MASS MoCA  
CURRENT    • UPCOMING    • ONGOING    • OPENING    • ARCHIVES    • SOL LEWITT RETROSPECTIVE
ALL    • MUSIC    • THEATER    • DANCE    • FILM    • FILM WITH LIVE MUSIC    • DANCE PARTIES    • KIDS
HOURS    • DIRECTIONS    • GROUPS    • DINING    • LODGING    • BERKSHIRES    • REAL ESTATE    • TICKETS    • PODCASTS
MISSION    • HISTORY    • FACTS    • LEADERSHIP    • CONTACT    • RENTALS    • LEASE SPACE    • JOBS    • FAQ    • TEACHERS
   
 

A Day in the World of Art Fabrication: Lee Boroson Edition
By Kelly Cave

Here at MASS MoCA we have an excellent team of art fabricators that assist artists in the creation and installation of their work. Depending on the size of the exhibition, ¬†the museum may hire contractors and interns to provide an extra hand to the full-time fabrication staff. Currently, a fantastic rotation of interns is coming through to assist with the work of Lee Boroson. Boroson’s show will be installed in September, but there’s much to do before we’re ready for that. This particular piece of the exhibition is going to be a giant inflatable made up of thousands of circles that will fill part of our huge Building 5 gallery. Here is an inside look at how the sculpture is being constructed!

So far we have a couple thousand circles sewn in five different sizes. Here they are stacked according to size and pattern of holes cut out on the surface.
The Circles
To make a completed circle we first roll out some fabric and double it up. The fabric is a nylon similar to the material from which parachutes or tents are made. We then place templates of circles on the fabric and trace them with a marker. Next, we put a few pins in each circle to ensure that the two pieces of fabric stay together once the circles are cut out.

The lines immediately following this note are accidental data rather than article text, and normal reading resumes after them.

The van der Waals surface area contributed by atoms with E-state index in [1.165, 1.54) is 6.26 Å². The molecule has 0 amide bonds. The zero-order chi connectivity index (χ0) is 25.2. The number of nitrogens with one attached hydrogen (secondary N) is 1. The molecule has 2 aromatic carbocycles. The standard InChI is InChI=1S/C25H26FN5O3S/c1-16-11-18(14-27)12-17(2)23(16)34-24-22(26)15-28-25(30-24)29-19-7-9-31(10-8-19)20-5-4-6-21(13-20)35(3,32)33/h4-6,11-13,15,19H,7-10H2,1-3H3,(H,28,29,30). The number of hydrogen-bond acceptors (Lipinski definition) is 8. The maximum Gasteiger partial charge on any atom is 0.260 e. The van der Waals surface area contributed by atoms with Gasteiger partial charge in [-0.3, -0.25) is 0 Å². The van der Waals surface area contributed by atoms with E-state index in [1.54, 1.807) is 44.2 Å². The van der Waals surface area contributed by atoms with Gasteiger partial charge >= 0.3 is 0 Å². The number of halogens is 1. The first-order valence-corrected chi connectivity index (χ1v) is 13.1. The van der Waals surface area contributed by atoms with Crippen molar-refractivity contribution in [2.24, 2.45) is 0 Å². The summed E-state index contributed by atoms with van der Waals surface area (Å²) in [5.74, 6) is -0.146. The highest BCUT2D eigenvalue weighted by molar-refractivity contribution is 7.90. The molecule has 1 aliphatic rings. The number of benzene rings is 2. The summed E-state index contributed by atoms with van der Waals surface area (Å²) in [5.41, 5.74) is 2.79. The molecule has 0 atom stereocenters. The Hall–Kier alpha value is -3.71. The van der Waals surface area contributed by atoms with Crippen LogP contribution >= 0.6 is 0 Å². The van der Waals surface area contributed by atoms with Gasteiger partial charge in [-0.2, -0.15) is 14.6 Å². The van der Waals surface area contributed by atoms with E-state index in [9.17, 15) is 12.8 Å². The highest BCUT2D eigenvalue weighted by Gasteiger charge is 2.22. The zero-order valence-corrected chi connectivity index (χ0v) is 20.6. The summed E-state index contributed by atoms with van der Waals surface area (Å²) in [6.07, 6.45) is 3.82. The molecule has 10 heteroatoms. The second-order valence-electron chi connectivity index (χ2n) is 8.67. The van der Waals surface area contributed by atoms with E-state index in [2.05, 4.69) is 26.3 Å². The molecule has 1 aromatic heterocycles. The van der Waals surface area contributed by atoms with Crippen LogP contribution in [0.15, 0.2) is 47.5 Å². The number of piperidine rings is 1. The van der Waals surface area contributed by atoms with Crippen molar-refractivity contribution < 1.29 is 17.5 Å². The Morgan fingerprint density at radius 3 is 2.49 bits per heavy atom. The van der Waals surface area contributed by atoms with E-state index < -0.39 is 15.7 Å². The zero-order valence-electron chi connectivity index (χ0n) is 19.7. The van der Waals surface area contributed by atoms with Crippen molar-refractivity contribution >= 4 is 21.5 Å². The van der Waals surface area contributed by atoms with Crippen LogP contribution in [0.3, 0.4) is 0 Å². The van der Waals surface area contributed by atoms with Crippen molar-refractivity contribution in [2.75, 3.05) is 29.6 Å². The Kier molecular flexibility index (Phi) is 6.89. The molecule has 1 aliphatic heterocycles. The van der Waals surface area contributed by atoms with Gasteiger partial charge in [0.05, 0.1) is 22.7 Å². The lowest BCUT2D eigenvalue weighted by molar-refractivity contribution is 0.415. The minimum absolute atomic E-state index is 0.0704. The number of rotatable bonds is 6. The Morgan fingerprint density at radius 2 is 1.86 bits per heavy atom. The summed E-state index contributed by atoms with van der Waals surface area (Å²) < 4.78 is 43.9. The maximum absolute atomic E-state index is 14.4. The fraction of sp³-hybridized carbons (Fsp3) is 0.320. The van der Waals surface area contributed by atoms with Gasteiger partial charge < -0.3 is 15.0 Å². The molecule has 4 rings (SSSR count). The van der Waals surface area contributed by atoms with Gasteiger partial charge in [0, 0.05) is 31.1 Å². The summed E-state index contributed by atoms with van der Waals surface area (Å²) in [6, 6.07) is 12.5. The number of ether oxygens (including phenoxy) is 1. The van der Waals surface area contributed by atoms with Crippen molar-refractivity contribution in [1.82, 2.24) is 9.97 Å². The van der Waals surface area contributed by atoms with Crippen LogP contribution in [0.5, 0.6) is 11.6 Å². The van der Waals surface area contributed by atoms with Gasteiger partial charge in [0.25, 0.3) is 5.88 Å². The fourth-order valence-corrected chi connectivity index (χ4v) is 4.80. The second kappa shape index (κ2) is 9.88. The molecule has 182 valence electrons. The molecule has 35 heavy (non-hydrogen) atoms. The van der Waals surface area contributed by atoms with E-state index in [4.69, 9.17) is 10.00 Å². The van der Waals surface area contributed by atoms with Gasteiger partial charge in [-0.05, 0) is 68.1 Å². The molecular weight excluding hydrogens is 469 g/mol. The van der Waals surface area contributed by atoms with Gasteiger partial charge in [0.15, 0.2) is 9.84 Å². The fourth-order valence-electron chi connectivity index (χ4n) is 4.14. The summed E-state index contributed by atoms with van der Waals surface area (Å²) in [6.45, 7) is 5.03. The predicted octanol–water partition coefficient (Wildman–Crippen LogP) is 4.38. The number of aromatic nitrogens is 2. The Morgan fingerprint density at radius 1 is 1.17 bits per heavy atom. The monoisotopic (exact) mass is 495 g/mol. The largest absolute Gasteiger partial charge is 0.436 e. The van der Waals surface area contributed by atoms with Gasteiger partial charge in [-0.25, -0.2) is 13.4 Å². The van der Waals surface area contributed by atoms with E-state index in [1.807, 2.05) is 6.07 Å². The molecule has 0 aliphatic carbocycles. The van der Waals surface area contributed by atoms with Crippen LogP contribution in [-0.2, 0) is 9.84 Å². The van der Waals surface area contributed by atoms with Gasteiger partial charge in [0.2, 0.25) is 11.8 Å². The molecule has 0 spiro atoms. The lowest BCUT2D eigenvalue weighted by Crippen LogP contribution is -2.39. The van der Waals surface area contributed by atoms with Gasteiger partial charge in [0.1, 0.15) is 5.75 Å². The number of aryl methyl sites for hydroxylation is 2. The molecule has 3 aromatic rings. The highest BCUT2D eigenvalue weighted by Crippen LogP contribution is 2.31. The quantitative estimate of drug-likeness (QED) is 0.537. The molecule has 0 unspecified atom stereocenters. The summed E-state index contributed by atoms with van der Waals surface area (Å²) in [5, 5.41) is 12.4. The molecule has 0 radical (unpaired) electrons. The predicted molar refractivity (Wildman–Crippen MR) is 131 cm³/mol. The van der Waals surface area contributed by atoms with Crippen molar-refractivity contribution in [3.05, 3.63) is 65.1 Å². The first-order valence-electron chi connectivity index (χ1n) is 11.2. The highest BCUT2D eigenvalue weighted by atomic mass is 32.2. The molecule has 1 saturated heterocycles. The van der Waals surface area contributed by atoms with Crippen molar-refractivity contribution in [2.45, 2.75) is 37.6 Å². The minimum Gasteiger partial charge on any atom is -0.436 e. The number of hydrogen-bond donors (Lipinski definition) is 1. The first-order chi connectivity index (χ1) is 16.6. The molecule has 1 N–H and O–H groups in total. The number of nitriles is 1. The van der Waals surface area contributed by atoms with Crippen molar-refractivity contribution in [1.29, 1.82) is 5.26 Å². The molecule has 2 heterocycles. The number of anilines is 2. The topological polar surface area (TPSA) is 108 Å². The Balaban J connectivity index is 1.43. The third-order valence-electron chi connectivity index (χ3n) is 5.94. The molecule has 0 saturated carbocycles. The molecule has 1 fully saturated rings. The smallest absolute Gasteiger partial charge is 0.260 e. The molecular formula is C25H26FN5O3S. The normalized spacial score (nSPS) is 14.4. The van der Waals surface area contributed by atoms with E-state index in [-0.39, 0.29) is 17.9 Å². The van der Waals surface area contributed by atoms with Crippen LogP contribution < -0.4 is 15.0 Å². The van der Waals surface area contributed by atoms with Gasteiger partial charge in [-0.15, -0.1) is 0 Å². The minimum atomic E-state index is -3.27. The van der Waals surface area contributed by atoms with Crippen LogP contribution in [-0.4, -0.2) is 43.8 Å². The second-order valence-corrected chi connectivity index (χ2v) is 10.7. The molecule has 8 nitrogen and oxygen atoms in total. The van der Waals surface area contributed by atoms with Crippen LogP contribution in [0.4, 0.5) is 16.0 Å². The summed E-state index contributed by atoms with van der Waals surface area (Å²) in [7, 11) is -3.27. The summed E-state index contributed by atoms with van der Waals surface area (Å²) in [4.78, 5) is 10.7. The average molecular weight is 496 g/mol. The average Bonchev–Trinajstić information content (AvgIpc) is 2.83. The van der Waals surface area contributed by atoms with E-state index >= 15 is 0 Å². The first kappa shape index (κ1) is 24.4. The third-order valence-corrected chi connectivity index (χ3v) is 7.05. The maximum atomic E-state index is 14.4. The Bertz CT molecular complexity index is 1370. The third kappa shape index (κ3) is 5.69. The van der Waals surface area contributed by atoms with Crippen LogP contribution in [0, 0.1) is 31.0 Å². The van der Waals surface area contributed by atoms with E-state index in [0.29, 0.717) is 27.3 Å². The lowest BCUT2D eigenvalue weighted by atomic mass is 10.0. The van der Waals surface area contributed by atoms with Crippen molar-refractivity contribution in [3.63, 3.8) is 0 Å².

pinning
Once the circles have been cut out they are sent over to my good friend, Sergio the Serger. He is a crazy-fast sewing machine that cuts the fabric while making a sturdy seam along the edge. He uses five threads as opposed to a regular sewing machine that only uses two. If you’re interested, I suggest looking up what the inside of a serger looks like because it is very delicate and quite stunning.
sergio
After the circles have been sewn, de-pinned, stacked, and cut with the proper pattern of holes, they are ready to be sealed. We use a special spreadable mixture that’s placed along the outer seam to help fuse the circles together. Sometimes this step can be a little harsh on the sinuses so we like to use respirators as a precaution.
sealing
When the sealing has dried it is time for the final step, which is to put the circles together. We use the serger to make different clusters that build off of each other from large to small. In the photo below we have our confused interns sporting one of these clusters in its deflated state. Turns out you can’t blow up this inflatable like a balloon!¬†
finished product
Those are all the secrets that the Fab team is willing to give away at the moment, but make sure to get on over to MASS MoCA in the fall to find out what the final product will look like! Lee Boroson’s show will be in the Building 5 Gallery, beginning October 2014 and you can read more about it here. See you then!
Interns pictured: Keenan Cassidy (RISD), Georgia Costigan (MCLA), Barbara Gooding (RISD), Garcia Sinclair (RISD), Nafis White (RISD)

 

Posted June 18, 2014 by MASS MoCA
Filed under Artist Spotlight, BLOG, Exhibitions, Uncategorized
No Comments »

Digg | Del.icio.us | Technorati | Blinklist | Furl | reddit

Leave a Comment

HTML Cheat Sheet
Bold: <strong>Text</strong>
Italic <em>Text</em>
Link: <a href="http://url" target="_blank">Link</a>


   
 
 
 
MASS MoCA